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A dissenting voice!
on 23 July 2012
I'm afraid I don't share the general enthusiasm of other reviews for this book! The basic premise of the book is that football has been spoilt by money and this has led to greed on the part of key people involved. Each chapter in the book reworks this hardly new theme again and again. The two authors (it is not made clear who wrote each part of the book, or even who the authors are) concentrate very heavily on the Premier and Champions League. They seem to make the assumption that this is the only football that really matters, almost ignoring lower and non league football, where many of the values they seem to hold dear can still be found...think for example of clubs owned and run by fans. As far as I could find, the authors did not talk to any people actually involved in football..the entire work seemed to be a rehash of secondary sources. A rather ridiculous detailed footnoting of these sources at the end of the book seems to have been included to give the book a sort of academic and scientific base. The authors view of football prior to the formation of the Premier League as being a kind of generally agreed golden age is very dubious...the examples chosen are often very selective in what they recall...much of the game was as unappealing then as the authors claim the modern game is.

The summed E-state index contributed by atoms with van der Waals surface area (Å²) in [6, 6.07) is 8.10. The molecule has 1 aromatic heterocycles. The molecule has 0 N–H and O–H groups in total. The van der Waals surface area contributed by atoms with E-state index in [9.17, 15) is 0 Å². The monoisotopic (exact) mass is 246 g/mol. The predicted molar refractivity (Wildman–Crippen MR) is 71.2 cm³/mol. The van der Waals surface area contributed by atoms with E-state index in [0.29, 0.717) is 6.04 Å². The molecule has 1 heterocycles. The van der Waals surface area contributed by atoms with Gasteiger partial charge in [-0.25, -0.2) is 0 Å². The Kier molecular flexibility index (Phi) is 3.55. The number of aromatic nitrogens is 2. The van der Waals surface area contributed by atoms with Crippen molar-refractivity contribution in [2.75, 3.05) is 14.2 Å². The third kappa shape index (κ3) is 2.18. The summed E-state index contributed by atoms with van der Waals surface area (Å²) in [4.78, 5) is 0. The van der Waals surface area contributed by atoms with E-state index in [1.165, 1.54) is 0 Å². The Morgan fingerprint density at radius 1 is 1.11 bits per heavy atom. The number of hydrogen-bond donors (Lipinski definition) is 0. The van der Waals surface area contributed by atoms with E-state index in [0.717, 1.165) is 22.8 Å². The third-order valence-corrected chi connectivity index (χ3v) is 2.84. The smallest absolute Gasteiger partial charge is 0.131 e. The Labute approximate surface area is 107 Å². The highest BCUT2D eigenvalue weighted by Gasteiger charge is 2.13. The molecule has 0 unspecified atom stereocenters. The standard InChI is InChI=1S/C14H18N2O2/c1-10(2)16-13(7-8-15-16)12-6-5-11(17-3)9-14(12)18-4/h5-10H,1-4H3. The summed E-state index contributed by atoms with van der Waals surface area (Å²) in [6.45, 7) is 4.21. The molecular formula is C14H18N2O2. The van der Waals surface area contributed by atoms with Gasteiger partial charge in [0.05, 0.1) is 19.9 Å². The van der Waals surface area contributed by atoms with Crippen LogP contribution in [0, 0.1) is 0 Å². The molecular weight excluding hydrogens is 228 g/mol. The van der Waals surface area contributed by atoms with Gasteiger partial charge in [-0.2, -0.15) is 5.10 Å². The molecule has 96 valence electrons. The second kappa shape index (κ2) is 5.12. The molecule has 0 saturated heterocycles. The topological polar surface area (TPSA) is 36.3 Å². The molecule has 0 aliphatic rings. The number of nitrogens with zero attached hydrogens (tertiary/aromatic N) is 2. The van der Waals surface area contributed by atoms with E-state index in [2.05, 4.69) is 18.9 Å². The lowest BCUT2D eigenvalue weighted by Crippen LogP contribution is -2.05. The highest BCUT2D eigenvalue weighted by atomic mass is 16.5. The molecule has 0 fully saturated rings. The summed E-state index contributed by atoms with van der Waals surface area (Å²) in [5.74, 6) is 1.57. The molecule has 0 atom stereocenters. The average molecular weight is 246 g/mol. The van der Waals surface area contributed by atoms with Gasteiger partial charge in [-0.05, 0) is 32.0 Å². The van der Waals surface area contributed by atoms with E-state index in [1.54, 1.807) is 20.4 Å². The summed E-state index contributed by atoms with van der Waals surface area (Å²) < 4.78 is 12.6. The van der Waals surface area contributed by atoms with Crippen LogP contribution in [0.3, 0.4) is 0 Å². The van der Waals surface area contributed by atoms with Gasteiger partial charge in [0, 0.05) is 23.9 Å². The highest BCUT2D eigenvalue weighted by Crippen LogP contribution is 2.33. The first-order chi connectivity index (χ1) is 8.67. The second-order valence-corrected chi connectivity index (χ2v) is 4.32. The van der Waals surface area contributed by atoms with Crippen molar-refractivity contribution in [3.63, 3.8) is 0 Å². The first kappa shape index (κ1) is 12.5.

The style of writing,to me,is irritatingly repetitive, especially the use, often two or three times a page, of similes and conflation of ideas that are often inappropriate, looking for a cheap laugh or just plain wrong. Just as the content reworks one basic idea again and again, so does the way the chapters are written.
To me then, I felt the book was nothing new, revisiting a basic idea that many others have written better about. Why is there such a lack of primary research by the authors? Sorry, not a memorable football book for me...not a patch on 'Family' which really gets into the heart of a club, and the game today.